I seem to be racking up the wildlife on the trails lately. Out at Reedy Creek Park for the Monday five miler I was running with a group when the leader thrust out his hand and pulled us up short. “Copperhead!” He warned and I then spotted the light honey patterned body and tail of the reptile slithering off the narrow singletrack and into the undergrowth mere paces away. I was thankful to have been running second, although my eyes are always concentrated down and roaming the trail ahead I’m not sure that I would have spotted that pit viper against the leaves, and I certainly wouldn’t have known it was a venomous snake.
Out at the White Water Centre on Tuesday night I was huffing my way through the humidity along the South Trail, turned a corner and came to a screeching halt thanks to the large black snake hanging out on the path there. It looked at me and gave me a good shake of its tongue.
I wasn’t so fearful of this one as I knew exactly what it was. I’d come across his sort before. It was just a very large black rat snake; non venomous, can give a nasty bite but isn’t life threatening. I fumbled for my camera to take a photo as I waited for it to uncoil and hopefully continue out of my way. Before I could get a shot off though a couple of mountain bikers came hurtling by. “Watch out for the snake!” I tried to call, and succeeded in just making them jump by my own presence as I hadn’t been visible around the corner myself. They did miss the snake, by inches, and the scaly fellow stopped lazing around and hightailed it off the path in a blink. Thankfully it didn’t streak off in my direction and instead disappeared into the trees on the other side of the path.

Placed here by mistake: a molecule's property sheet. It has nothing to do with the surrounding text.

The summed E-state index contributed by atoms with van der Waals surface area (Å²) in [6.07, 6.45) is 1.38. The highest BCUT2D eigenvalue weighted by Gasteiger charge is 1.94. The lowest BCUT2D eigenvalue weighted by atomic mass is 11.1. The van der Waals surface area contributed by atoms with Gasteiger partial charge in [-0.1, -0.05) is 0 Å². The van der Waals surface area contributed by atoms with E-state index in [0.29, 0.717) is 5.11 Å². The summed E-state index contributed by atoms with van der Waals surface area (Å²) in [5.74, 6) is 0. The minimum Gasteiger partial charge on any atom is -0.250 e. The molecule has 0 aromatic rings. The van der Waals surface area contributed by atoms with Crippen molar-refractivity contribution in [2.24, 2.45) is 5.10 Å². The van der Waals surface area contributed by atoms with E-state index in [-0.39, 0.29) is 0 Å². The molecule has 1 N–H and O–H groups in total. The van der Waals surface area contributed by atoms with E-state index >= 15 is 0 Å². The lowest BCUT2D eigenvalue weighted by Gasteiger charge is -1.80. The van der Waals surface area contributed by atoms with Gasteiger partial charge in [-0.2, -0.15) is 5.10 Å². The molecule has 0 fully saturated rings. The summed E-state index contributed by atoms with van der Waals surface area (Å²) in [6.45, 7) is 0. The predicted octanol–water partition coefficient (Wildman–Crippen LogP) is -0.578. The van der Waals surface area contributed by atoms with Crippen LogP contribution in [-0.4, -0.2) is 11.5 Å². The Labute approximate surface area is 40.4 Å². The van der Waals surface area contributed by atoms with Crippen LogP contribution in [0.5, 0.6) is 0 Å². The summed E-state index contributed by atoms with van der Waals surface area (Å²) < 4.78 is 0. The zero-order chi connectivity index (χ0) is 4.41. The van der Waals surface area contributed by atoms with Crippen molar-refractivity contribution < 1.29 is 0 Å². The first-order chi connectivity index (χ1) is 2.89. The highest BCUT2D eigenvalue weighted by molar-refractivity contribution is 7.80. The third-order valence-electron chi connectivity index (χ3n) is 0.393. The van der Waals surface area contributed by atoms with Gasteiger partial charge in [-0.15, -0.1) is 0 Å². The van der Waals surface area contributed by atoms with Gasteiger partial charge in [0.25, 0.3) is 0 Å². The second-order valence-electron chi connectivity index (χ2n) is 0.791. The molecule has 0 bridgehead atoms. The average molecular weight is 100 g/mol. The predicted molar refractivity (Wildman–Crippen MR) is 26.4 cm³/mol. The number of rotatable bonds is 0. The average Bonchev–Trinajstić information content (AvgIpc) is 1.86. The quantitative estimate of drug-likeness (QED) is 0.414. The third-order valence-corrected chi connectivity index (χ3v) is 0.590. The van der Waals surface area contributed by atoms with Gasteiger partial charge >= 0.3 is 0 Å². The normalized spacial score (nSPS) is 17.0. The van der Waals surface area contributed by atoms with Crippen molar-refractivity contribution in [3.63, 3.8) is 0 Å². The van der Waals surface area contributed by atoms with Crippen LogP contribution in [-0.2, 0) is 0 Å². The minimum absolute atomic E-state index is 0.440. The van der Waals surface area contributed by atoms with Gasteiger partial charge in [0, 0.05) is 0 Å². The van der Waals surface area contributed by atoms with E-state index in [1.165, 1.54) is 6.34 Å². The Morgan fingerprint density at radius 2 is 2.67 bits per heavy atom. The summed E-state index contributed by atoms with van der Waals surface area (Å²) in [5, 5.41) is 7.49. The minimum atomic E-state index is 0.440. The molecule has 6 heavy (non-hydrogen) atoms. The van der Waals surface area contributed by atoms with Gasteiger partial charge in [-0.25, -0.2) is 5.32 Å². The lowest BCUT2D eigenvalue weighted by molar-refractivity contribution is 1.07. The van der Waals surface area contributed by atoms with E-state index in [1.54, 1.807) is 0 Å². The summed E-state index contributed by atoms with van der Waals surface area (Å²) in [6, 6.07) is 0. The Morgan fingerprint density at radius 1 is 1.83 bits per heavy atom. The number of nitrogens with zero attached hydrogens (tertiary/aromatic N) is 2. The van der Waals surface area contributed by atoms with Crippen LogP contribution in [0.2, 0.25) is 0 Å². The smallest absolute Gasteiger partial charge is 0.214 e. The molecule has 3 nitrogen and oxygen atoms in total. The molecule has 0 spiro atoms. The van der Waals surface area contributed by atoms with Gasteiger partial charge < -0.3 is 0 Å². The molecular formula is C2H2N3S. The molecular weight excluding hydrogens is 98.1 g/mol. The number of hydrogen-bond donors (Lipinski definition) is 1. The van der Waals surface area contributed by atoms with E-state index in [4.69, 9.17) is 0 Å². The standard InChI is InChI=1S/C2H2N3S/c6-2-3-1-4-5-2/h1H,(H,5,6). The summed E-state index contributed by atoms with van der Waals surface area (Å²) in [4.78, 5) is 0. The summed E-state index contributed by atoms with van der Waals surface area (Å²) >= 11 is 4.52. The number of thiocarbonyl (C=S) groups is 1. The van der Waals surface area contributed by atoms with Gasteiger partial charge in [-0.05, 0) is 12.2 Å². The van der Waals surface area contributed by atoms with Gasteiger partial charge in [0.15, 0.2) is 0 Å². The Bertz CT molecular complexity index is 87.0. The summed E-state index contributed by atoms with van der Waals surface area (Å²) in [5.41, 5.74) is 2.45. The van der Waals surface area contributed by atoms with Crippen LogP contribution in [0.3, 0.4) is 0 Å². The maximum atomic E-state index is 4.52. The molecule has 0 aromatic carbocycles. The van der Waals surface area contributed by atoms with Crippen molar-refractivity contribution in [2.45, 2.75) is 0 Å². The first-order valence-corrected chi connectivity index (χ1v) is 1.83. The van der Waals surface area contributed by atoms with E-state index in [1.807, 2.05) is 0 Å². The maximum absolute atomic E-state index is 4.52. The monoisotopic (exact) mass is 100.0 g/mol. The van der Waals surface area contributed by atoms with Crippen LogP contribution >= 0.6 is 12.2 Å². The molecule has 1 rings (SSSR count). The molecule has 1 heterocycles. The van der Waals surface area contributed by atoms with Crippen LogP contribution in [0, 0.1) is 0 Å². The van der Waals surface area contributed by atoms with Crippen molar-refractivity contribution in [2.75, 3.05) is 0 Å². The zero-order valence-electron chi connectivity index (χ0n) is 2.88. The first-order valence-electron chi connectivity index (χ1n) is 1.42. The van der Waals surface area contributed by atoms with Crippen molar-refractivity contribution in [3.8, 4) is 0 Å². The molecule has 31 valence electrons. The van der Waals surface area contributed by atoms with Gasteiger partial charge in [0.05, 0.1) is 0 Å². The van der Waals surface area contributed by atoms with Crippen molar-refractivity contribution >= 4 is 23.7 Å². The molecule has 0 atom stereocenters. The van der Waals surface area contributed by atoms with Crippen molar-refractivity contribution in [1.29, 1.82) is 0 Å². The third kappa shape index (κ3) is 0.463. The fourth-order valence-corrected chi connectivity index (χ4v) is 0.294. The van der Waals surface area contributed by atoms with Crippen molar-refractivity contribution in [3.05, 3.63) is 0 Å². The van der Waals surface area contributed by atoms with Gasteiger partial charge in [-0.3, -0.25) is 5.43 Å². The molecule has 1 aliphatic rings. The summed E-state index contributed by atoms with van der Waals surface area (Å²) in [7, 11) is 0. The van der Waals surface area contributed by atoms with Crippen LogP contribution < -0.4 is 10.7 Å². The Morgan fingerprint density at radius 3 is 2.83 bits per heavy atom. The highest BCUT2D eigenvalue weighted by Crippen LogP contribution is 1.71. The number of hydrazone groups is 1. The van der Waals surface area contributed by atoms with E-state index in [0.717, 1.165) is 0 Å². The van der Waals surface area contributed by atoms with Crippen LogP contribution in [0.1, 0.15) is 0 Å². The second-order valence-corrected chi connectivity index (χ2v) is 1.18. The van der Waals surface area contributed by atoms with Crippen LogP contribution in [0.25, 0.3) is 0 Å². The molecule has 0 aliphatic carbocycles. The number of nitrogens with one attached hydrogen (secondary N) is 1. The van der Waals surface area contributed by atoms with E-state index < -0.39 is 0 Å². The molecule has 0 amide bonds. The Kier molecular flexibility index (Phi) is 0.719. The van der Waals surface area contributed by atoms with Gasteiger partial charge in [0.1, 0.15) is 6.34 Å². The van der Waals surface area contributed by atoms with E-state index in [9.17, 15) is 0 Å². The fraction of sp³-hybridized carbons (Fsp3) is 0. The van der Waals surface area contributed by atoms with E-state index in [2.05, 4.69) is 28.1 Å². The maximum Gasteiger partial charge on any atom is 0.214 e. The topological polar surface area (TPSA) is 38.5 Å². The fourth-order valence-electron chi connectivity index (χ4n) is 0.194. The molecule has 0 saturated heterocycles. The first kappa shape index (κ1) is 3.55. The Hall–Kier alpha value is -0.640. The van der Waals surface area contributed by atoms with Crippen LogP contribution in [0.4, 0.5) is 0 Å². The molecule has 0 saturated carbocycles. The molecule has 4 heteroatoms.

It was another morning at Crowders yesterday and I’d met up with Stack, Ashley and Joshua to attempt a “run to the border.” From Crowders Visitor Centre we planned to run to the NC/SC border with an obligatory tourist stop at King’s Pinnacle along the way, then back, adding on a loop around the lake and turnback trail for good measure. Basically a long run preferably in the region of twenty miles, and without the added distraction of yellow jackets this time.
We had an excellent run out to the Boulders Car Park with a good mix of varied conversation as we constantly swapped running mates and leap frogged position in the pack along the way. After refueling at Boulders Ashley turned back as she was only self scheduled to run fifteen miles that morning, while the chaps and I ploughed on the short distance to our designated turn around point. It really wasn’t that much further and we had thought we ought to then be able to catch back up with Ashley and regroup at some point on the return leg, but she flies down the trails and we didn’t see her again until back at the cars.